Although Fiore dei Liberi was merely a footnote in the annals of history, definitely not in the same league as some of the great men of the period, however, his influence in the 21st century can be vividly seen and experienced across many historical fighting and fencing schools and academies throughout the world. The challenge of rebuilding the man who bore the name Fiore will require exhaustive research into archives, personal collections and libraries which remain untouched or inaccessible today with respect to research on the man Fiore. By cultivating a more complete and detailed biography of Fiore, will most definitely aid in our understanding, development and evolution of armizare, perhaps ensuring that the resurrected form of armizare is closer to the “truth” as expected by Fiore himself.

Lastly, the reconstruction and practice of armizare cannot be complete without referencing and studying all three treatises. Each has certain unique qualities and attributes which contribute to fleshing out the art. It is hoped that as we learn more about Fiore, through closer examination of the treatises and through research of secondary sources such as archived records and documents, armizare will once again re-acquire its original status as a complete and viable offensive and defensive fighting art system – a viable alternative to today's popular Eastern systems.


  1. Fiore never revealed a formal name of the art in the treatises, simply referring to it as l`arte dell`armizare which is briefly referred to as armizare.
  2. At this time, there has been no formal academic study of the treatises or on Fiore deil Liberi. All materials available on this subject are the result of significant collective research efforts by individuals within a number of schools and academies world wide including but not limited to: The Exiles CMMA (UK), Schola Gladiatoria (UK), Compagnia de'Malipiero (Italy), Chicago Swordplay Guild (USA) and the Academy of European Medieval Martial Arts (Canada).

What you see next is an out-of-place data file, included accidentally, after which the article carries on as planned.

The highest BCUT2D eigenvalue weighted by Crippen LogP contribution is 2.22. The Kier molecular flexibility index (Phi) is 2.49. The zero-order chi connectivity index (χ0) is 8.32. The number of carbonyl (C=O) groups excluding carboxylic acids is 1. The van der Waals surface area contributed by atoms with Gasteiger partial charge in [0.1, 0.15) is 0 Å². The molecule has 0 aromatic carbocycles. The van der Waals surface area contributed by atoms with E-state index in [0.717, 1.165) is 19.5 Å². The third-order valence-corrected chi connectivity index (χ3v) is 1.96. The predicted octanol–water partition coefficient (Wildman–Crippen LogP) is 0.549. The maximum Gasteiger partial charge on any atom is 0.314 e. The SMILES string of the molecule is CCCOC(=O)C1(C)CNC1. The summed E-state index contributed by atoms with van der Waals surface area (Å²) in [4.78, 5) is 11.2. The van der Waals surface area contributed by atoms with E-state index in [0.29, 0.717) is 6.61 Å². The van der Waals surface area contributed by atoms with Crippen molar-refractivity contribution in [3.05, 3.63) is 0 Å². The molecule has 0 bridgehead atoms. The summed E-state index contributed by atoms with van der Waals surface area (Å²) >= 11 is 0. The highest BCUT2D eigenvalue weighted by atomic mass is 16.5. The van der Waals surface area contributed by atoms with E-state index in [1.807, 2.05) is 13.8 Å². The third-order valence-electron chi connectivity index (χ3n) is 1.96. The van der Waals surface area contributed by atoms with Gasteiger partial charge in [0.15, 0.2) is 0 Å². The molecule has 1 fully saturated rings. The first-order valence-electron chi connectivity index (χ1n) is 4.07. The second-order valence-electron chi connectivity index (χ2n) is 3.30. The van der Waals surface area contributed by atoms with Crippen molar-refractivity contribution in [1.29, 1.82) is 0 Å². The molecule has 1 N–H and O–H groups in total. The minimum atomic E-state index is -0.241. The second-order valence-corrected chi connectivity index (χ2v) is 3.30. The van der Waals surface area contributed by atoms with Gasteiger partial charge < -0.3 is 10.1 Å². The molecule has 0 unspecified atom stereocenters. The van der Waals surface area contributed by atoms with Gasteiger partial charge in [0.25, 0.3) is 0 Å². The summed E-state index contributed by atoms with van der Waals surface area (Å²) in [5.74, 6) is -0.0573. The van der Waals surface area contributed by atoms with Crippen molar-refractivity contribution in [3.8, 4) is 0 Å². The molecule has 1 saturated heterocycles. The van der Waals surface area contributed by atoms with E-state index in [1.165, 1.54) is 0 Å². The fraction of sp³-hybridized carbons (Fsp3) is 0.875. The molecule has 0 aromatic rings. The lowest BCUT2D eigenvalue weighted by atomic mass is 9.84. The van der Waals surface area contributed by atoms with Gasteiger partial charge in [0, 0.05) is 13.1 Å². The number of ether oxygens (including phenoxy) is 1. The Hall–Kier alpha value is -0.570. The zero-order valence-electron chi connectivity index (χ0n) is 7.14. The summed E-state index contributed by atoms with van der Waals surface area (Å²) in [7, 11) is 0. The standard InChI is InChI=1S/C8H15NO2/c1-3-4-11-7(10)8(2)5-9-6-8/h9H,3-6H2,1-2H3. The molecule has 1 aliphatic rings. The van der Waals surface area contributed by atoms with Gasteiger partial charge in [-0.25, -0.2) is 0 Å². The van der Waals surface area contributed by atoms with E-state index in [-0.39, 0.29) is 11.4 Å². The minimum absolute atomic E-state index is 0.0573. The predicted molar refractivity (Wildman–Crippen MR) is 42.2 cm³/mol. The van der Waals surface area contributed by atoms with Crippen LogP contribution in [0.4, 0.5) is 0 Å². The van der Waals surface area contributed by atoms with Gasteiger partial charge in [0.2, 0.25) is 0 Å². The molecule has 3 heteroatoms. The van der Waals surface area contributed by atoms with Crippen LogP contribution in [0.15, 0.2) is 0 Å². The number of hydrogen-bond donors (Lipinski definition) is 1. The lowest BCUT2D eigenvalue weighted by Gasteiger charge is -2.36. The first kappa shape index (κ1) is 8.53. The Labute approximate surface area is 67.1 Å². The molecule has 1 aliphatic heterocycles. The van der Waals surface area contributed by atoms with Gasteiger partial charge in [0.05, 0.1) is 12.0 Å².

3. As of early September 2008, a 4th version of the treatise had been revealed to the Western Martial Arts Community: Florius de arte luctandi: MSS LATIN 11269, Bibliotéque nationale de France (BNS), however, this paper will only focus on three versions of Fiore's work, so named by the collection the treatise resides. Further examination of the treatises occurs later in this paper, however, for the purpose of convenience at this point, the three versions are: Getty-Ludwig version, MS Ludwig XV13 located in the John Paul Getty Museum, Los Angeles, USA; Morgan version, MS M. 383, Pierpoint-Morgan Library, New York City, USA; Pisani-Dossi version, of the F. Novati collection.
  4. “dei Liberi” which means “of the family of the Liberi” implies that the Liberi family had some measure of a noble status at that time, however, it is not clear from what is written of the extent of the noble status without conducting further detailed research on relevant municipal records and documents found in Premariacco, Udine and Cividale del Friuli. It is assumed that the Liberi family was of modest noble standing.
  5. The Patriarchate of Aquileia located in the extreme north-east of Italy was a former city of the RomanEmpire, situated at the head of the Adriatic, on what is now the Austrian sea-coast, in the country of Goerz (Goricia in Slovenia) was initially formed during the Roman Empire sometime around 70AD, and which had been a force in the Christian church for centuries. Without going into details, the Church was an important and prominant part of medieval life, and therefore, would appear in Fiore's treatise as an important and customary detail. The Church throughout history maintained detailed records, in particular, births and deaths of its patrons, and therefore, it may be possible to locate records, if they still exist and available to determine more accurately the birth and death of Fiore and/or his family members.
  6. This phrase is extracted from the “alter prologus” in the Pisani-Dossi version. By virtue of the title “meser” is not unlike the title of “Sir” used today, which indicates a man of noble origin.